Shining a light on direct awards and contract modification: transparency and contract change notices | Fieldfisher
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Shining a light on direct awards and contract modification: transparency and contract change notices under the Procurement Act 2023

Nick Pimlott


United Kingdom

An area in which the UK Government's transparency "ambition" under the Procurement Act 2023 (PA 2023) will undoubtedly increase visibility of procurement activity is the direct award of contracts without tendering and contract modifications. This may open up new opportunities for suppliers to challenge such awards/ modifications and will create additional burden and risk for contracting authorities (and their suppliers).

Under the current procurement rules, prior publication of an anticipated direct award or contract modification is voluntary.  Where a contracting authority makes a direct award or modifies a contract in one of the circumstances (in each case) permitted by the rules, it can, but is not obliged to, publish a notice, known as a voluntary ex ante transparency notice, or "VEAT notice", announcing its intention to make the direct award/ contract modification and setting out its rationale for why such award/ modification is permitted under the procurement rules.  Provided that the authority does not enter into the contract/ modification within 10 days of publication of the VEAT notice, the authority will benefit from a defence in the event that an aggrieved economic operator who would have wished to have the opportunity to bid for the contract or the contract as modified brings an action seeking to have the contract/ modification declared ineffective.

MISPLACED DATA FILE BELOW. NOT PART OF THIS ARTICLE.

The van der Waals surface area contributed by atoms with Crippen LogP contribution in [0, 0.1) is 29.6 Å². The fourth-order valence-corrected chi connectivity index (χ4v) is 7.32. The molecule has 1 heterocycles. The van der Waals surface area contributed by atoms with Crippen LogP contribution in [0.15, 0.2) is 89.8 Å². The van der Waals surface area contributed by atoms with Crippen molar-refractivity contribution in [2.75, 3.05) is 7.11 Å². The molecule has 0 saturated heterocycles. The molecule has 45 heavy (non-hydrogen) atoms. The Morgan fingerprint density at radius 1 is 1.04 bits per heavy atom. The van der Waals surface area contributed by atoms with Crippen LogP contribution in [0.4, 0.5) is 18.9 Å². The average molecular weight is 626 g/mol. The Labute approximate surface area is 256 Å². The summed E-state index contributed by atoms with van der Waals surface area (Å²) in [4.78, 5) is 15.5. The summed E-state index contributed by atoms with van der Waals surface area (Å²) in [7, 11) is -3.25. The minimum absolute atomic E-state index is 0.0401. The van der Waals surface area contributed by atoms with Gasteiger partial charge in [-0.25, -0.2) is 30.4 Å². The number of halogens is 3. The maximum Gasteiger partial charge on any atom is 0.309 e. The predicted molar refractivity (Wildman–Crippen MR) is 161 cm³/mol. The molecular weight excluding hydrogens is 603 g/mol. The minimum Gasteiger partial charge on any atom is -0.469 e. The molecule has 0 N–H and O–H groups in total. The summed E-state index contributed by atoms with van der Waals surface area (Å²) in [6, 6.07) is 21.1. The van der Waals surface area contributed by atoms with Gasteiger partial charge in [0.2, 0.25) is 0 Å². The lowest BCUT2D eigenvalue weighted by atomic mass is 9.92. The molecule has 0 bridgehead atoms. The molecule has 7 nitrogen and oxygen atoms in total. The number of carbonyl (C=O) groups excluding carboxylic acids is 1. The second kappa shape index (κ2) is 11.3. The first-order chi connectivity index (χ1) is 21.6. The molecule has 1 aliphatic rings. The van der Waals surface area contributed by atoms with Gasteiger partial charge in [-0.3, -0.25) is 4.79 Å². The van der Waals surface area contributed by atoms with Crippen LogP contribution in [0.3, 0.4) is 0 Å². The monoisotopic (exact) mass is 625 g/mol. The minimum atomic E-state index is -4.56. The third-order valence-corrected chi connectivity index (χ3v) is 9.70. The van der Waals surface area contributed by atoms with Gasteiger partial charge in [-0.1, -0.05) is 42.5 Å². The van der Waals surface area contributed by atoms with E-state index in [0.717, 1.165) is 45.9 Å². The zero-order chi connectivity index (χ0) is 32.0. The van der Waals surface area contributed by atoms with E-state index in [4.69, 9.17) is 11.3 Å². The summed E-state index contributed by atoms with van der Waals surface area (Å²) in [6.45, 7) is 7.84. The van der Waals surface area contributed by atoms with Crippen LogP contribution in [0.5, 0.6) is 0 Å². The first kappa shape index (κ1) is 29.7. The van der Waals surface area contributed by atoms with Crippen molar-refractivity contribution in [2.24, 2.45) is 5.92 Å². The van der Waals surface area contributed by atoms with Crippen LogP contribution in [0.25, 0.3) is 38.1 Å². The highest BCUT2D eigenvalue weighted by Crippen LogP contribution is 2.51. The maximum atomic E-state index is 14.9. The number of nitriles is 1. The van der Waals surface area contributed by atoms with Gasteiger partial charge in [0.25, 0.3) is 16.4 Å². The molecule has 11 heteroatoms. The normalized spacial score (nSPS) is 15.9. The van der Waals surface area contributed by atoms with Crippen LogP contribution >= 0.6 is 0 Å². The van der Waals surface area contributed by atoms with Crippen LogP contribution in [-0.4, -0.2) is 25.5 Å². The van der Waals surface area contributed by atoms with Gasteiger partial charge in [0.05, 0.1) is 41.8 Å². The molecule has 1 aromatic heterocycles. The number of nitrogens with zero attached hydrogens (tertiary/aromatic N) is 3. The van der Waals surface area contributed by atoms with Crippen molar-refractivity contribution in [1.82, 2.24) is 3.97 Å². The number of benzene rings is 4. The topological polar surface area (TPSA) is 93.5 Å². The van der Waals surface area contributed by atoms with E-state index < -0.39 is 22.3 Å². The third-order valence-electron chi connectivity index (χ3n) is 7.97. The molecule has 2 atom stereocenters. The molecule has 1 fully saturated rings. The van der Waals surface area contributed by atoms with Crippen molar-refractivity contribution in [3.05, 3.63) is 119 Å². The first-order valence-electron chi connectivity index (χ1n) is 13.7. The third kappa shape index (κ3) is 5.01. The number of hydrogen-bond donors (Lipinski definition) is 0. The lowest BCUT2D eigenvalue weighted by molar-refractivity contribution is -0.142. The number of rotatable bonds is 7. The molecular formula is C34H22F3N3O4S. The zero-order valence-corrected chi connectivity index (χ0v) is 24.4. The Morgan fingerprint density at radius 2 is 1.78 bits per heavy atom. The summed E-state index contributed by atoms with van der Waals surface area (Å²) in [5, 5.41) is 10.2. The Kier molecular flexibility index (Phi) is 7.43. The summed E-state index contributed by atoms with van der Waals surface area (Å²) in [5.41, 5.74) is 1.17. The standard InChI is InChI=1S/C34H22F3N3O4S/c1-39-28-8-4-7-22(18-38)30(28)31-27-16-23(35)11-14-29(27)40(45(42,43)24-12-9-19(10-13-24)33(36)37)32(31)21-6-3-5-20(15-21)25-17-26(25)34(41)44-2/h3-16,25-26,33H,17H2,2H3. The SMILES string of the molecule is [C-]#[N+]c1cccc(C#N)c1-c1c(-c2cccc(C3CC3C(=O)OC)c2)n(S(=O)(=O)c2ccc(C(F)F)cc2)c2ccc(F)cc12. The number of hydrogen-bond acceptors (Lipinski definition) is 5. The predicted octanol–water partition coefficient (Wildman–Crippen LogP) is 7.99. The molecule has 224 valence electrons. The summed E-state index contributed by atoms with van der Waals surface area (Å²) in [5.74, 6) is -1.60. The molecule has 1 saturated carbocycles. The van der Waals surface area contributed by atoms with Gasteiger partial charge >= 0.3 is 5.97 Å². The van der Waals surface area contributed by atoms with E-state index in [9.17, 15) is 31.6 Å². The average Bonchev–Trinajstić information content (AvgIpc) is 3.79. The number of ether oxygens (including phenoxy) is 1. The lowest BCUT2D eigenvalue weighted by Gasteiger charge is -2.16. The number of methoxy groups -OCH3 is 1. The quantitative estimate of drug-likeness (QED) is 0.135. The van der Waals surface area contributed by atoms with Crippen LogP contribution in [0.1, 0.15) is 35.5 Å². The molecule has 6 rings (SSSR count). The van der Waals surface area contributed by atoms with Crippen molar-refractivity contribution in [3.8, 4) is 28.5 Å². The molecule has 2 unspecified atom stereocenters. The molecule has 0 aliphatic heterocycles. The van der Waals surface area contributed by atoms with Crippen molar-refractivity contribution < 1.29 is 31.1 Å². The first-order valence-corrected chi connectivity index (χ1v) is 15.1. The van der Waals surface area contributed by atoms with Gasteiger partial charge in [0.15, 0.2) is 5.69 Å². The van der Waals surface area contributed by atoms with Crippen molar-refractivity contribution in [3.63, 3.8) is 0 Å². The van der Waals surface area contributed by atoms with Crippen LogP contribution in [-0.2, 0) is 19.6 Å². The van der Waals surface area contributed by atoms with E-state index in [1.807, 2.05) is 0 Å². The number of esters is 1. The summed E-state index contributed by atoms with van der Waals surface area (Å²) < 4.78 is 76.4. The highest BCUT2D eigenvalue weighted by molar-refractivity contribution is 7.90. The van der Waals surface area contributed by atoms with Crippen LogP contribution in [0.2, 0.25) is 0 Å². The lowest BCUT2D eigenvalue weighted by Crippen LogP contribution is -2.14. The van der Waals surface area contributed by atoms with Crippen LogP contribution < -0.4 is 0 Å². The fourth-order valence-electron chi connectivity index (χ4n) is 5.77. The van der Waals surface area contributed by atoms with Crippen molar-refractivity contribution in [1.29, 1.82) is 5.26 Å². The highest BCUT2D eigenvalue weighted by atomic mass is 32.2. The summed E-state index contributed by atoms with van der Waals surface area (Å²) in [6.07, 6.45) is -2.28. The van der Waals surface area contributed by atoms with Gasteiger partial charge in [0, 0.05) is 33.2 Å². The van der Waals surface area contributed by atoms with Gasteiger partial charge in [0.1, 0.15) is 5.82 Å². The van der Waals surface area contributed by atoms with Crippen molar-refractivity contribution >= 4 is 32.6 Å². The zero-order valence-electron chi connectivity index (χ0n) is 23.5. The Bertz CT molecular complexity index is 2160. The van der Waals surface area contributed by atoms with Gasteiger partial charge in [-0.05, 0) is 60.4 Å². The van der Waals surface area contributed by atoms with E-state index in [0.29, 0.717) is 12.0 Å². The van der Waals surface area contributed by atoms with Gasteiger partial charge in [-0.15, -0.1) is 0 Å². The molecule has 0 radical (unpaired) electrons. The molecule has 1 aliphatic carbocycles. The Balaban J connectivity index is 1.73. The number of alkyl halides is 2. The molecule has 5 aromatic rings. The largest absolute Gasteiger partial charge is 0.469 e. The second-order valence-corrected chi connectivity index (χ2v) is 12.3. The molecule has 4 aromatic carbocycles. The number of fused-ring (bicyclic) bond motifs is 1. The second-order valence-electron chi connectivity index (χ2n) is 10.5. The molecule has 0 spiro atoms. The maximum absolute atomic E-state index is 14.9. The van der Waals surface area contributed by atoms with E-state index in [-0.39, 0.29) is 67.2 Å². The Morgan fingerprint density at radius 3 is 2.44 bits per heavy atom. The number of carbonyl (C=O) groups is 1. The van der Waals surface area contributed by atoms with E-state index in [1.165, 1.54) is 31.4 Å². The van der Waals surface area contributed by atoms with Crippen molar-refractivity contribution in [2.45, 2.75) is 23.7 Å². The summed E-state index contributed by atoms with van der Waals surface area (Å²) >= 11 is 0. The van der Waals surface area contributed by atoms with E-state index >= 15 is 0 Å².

VEAT notices are widely, though not universally, used in the case of direct awards and contract modifications.  The decision of whether or not to publish a VEAT notice typically involves a number of strategic, commercial and legal considerations, including the nature of the contract/ modification, the strength of the justification for the direct award/ modification, the perceived likelihood of challenge to the direct award/ modification and the risk appetite of both the authority and the supplier.  Often, suppliers who are benefiting from a direct award or contract modification will push for a VEAT notice to be published as a way of protecting the contract from being declared ineffective, shifting risk onto the contracting authority in the event of a legal challenge to the direct award/ modification. 

The PA 2023 will sweep away such tactical considerations with the introduction of mandatory publication of a notice before a contracting authority either:

  • makes a direct award of a public contract without competition (a transparency notice); or
  • (subject to certain exceptions) modifies a public contract (a contract change notice).